Knee Pain

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The knee joint is complex and consists of many different structures including muscles, tendons, ligaments, nerves, blood vessels and bursae. As a result, for us to provide a diagnosis for pain around your knee may be challenging. However, based on the anatomical location of your pain, we can determine the most likely cause of your pain, and thus treat you effectively. The most common causes for knee pain are discussed below.

Pain at the front of your knee

Patella-Femoral Pain Syndrome

Patellofemoral Pain Syndrome (PFPS) is a broad term used for pain in and around the front of the knee. PFPS is also sometimes called “Runner’s/Jumper’s knee” since it is common among people who exercise or participate in sport. However, PFPS can be experienced by anyone.

Many potential factors may contribute to the development of PFPS. It can be triggered by a fall onto your knee, overloading knee joint, muscle weakness or tightness, or irregularities in your body structure. One common finding leading to PFPS is an abnormal positioning of the patella (kneecap).

Knee Pain

With repeated knee movements, this malalignment causes stress and strain to the surrounding knee structures, which can cause pain and discomfort. Vigorous activities (often when combined with patellar mal-positioning) that include running, jumping, stair-climbing or squatting are usually what lead to the development of PFPS.

Pain from PFPS comes on with activity, especially activities where you have to bend your knee repeatedly. It typically causes a dull ache at the front of the knee. Changing the level or intensity of your exercise, the surface on which you exercise/train/play, or your equipment, including training shoes, can predispose the development of PFPS.

The first and the best thing you can do if you suffer from PFPS is to stop or reduce the activities that cause pain. Rest until your pain has been resolved, or stay active with alternative activities such as lower-impact swimming or stationary cycling. If you have severe pain or pain with swelling, try applying ice for 20min at a time while elevating your knee.

Physiotherapy can help resolve your knee pain. Firstly, we help to identify and then address the cause of your problem, whether it is your patella that is not ideally aligned, your foot posture, hip muscle weakness or thigh muscle tightness pulling on the patella. Based on our assessment, we will help you manage your pain, reduce muscle tightness, and provide you with strategies to address any predisposing factors to avoid recurring pain in the future. We have various treatment techniques we can use including ultrasound, dry needling, electrotherapy, massage, joint mobilisations, and taping. Our choice of technique will depend on your unique situation. We will also develop a stretching and strengthening program for you to address muscle weakness or tightness.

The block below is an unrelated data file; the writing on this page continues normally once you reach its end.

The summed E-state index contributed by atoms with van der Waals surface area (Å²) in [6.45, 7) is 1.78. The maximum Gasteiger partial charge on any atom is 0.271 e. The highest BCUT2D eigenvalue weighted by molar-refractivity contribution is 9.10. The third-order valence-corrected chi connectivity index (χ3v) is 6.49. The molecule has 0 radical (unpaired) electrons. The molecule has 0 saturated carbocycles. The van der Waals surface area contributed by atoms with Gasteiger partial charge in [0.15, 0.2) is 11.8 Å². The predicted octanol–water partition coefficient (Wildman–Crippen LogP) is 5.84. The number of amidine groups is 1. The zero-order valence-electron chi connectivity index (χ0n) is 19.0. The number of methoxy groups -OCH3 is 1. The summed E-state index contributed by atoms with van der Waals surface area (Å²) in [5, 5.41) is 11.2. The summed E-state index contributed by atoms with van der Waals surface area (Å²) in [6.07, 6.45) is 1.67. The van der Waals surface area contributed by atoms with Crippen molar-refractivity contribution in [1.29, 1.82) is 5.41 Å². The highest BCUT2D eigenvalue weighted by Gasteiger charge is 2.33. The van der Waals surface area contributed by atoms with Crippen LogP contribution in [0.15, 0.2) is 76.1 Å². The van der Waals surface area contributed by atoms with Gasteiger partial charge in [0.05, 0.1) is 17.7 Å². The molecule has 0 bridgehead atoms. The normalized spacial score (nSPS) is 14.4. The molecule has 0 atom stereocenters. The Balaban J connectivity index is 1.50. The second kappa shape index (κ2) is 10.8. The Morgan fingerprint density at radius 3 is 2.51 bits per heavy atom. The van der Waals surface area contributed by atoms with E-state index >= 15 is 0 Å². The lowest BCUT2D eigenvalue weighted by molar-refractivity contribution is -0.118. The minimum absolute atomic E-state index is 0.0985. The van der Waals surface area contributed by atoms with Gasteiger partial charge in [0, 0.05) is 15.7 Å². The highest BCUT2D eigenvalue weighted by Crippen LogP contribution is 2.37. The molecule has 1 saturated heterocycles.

Knee Osteoarthritis

Osteoarthritis is a chronic disease of the joints, where wear and tear result in gradual loss of cartilage and inflammation within the joint. It is more common in older people, and women tend to be more prone to osteoarthritis (OA) than men. The degenerative process can occur for no known reason, or it can develop as a result of previous injury, joint hypermobility, joint immobilisation, birth defects, metabolic diseases or obesity. Although knees are the most commonly affected joints, OA can target any joints in your body.

Symptoms of pain, reduced mobility of your joints, and stiffness develop gradually over time. You may experience a dull, aching pain in and around your knee that is worse with activity. Pain is typically also worse when you sit or rest for too long. Your knee might feel stiff, especially when you wake up in the morning since the joint has not been moving throughout the night.

Knee Pain

If there is inflammation in the joint, you may have pain or discomfort at night, and your knee may be swollen.

Since OA is a progressive disease, the pain, swelling and stiffness will worsen with time if you do not address it. Treatment for knee OA must always start with non-surgical methods aiming to reduce your pain and swelling and to optimise the function of your leg as much as possible. Physiotherapy has been proven to significantly reduce symptoms associated with knee OA as well as improve joint function and quality of life. Exercise therapy is the preferred, and most effective, treatment for knee OA. Movement or exercise truly is the best medicine! Joints are made to move and keep themselves healthy through movement.